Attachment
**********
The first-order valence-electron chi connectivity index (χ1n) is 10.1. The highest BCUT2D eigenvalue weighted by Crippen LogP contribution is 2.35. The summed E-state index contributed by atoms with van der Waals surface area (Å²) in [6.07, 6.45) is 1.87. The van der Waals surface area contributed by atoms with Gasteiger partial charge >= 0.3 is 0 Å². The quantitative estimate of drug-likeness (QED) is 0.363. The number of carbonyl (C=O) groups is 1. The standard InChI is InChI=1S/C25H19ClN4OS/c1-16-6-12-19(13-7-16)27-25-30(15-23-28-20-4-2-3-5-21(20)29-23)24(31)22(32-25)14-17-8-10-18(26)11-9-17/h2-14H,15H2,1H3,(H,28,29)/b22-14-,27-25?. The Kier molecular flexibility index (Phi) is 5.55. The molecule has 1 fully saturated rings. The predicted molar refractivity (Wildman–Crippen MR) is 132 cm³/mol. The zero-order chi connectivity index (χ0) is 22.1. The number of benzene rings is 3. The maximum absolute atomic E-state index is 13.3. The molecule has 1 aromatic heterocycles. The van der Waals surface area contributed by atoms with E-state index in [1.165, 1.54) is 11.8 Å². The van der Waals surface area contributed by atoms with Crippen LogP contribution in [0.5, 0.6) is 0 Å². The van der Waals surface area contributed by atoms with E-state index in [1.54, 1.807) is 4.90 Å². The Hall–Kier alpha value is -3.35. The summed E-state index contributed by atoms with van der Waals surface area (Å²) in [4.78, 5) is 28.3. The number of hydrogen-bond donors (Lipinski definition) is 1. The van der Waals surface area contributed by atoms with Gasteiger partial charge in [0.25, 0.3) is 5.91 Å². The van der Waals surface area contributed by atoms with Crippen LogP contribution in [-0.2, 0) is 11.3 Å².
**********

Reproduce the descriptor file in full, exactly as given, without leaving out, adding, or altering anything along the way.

The first-order valence-electron chi connectivity index (χ1n) is 10.1. The highest BCUT2D eigenvalue weighted by Crippen LogP contribution is 2.35. The summed E-state index contributed by atoms with van der Waals surface area (Å²) in [6.07, 6.45) is 1.87. The van der Waals surface area contributed by atoms with Gasteiger partial charge >= 0.3 is 0 Å². The quantitative estimate of drug-likeness (QED) is 0.363. The number of carbonyl (C=O) groups is 1. The standard InChI is InChI=1S/C25H19ClN4OS/c1-16-6-12-19(13-7-16)27-25-30(15-23-28-20-4-2-3-5-21(20)29-23)24(31)22(32-25)14-17-8-10-18(26)11-9-17/h2-14H,15H2,1H3,(H,28,29)/b22-14-,27-25?. The Kier molecular flexibility index (Phi) is 5.55. The molecule has 1 fully saturated rings. The predicted molar refractivity (Wildman–Crippen MR) is 132 cm³/mol. The zero-order chi connectivity index (χ0) is 22.1. The number of benzene rings is 3. The maximum absolute atomic E-state index is 13.3. The molecule has 1 aromatic heterocycles. The van der Waals surface area contributed by atoms with E-state index in [1.165, 1.54) is 11.8 Å². The van der Waals surface area contributed by atoms with Crippen LogP contribution in [0.5, 0.6) is 0 Å². The van der Waals surface area contributed by atoms with E-state index in [1.54, 1.807) is 4.90 Å². The Hall–Kier alpha value is -3.35. The summed E-state index contributed by atoms with van der Waals surface area (Å²) in [4.78, 5) is 28.3. The number of hydrogen-bond donors (Lipinski definition) is 1. The van der Waals surface area contributed by atoms with Gasteiger partial charge in [0.25, 0.3) is 5.91 Å². The van der Waals surface area contributed by atoms with Crippen LogP contribution in [-0.2, 0) is 11.3 Å².